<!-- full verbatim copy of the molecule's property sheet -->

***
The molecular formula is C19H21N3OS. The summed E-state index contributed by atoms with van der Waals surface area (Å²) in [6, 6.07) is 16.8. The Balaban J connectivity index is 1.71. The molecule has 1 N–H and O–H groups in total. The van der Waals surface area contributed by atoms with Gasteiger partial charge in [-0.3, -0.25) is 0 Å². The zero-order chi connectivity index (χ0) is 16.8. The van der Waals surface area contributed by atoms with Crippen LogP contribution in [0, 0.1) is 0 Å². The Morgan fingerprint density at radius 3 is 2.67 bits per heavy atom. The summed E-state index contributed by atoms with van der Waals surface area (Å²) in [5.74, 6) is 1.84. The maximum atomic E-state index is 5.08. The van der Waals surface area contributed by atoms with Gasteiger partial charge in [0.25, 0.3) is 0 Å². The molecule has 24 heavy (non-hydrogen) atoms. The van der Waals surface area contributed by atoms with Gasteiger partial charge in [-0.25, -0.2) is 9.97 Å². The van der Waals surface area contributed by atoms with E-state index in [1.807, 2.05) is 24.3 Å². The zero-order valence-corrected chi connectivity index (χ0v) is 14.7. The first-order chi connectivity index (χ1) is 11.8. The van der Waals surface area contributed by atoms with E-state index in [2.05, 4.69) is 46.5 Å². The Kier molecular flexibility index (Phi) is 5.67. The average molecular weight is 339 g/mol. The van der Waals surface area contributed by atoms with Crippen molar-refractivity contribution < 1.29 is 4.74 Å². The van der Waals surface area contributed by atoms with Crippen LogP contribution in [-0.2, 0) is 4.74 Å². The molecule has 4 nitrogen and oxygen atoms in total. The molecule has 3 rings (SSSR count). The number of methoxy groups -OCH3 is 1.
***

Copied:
The molecular formula is C19H21N3OS. The summed E-state index contributed by atoms with van der Waals surface area (Å²) in [6, 6.07) is 16.8. The Balaban J connectivity index is 1.71. The molecule has 1 N–H and O–H groups in total. The van der Waals surface area contributed by atoms with Gasteiger partial charge in [-0.3, -0.25) is 0 Å². The zero-order chi connectivity index (χ0) is 16.8. The van der Waals surface area contributed by atoms with Crippen LogP contribution in [0, 0.1) is 0 Å². The Morgan fingerprint density at radius 3 is 2.67 bits per heavy atom. The summed E-state index contributed by atoms with van der Waals surface area (Å²) in [5.74, 6) is 1.84. The maximum atomic E-state index is 5.08. The van der Waals surface area contributed by atoms with Gasteiger partial charge in [0.25, 0.3) is 0 Å². The molecule has 24 heavy (non-hydrogen) atoms. The van der Waals surface area contributed by atoms with Gasteiger partial charge in [-0.25, -0.2) is 9.97 Å². The van der Waals surface area contributed by atoms with E-state index in [1.807, 2.05) is 24.3 Å². The zero-order valence-corrected chi connectivity index (χ0v) is 14.7. The first-order chi connectivity index (χ1) is 11.8. The van der Waals surface area contributed by atoms with E-state index in [2.05, 4.69) is 46.5 Å². The Kier molecular flexibility index (Phi) is 5.67. The average molecular weight is 339 g/mol. The van der Waals surface area contributed by atoms with Crippen molar-refractivity contribution < 1.29 is 4.74 Å². The van der Waals surface area contributed by atoms with Crippen LogP contribution in [-0.2, 0) is 4.74 Å². The molecule has 4 nitrogen and oxygen atoms in total. The molecule has 3 rings (SSSR count). The number of methoxy groups -OCH3 is 1.